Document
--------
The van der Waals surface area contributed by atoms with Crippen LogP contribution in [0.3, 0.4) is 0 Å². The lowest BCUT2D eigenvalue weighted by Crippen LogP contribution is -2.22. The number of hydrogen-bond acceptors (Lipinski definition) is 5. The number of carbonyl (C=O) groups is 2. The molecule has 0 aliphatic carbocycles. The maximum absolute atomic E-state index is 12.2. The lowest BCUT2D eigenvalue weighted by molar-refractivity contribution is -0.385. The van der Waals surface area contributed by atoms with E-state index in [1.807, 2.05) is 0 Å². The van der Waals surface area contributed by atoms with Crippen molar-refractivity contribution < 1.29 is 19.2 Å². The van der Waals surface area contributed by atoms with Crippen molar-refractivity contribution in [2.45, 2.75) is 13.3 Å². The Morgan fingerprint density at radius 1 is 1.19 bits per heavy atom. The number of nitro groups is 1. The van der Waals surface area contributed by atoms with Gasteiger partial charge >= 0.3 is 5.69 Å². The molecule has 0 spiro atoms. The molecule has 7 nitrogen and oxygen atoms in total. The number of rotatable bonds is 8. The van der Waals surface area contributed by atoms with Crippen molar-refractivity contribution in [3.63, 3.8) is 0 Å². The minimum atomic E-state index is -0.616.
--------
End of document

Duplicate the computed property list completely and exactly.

The van der Waals surface area contributed by atoms with Crippen LogP contribution in [0.3, 0.4) is 0 Å². The lowest BCUT2D eigenvalue weighted by Crippen LogP contribution is -2.22. The number of hydrogen-bond acceptors (Lipinski definition) is 5. The number of carbonyl (C=O) groups is 2. The molecule has 0 aliphatic carbocycles. The maximum absolute atomic E-state index is 12.2. The lowest BCUT2D eigenvalue weighted by molar-refractivity contribution is -0.385. The van der Waals surface area contributed by atoms with E-state index in [1.807, 2.05) is 0 Å². The van der Waals surface area contributed by atoms with Crippen molar-refractivity contribution < 1.29 is 19.2 Å². The van der Waals surface area contributed by atoms with Crippen molar-refractivity contribution in [2.45, 2.75) is 13.3 Å². The Morgan fingerprint density at radius 1 is 1.19 bits per heavy atom. The number of nitro groups is 1. The van der Waals surface area contributed by atoms with Gasteiger partial charge >= 0.3 is 5.69 Å². The molecule has 0 spiro atoms. The molecule has 7 nitrogen and oxygen atoms in total. The number of rotatable bonds is 8. The van der Waals surface area contributed by atoms with Crippen molar-refractivity contribution in [3.63, 3.8) is 0 Å². The minimum atomic E-state index is -0.616.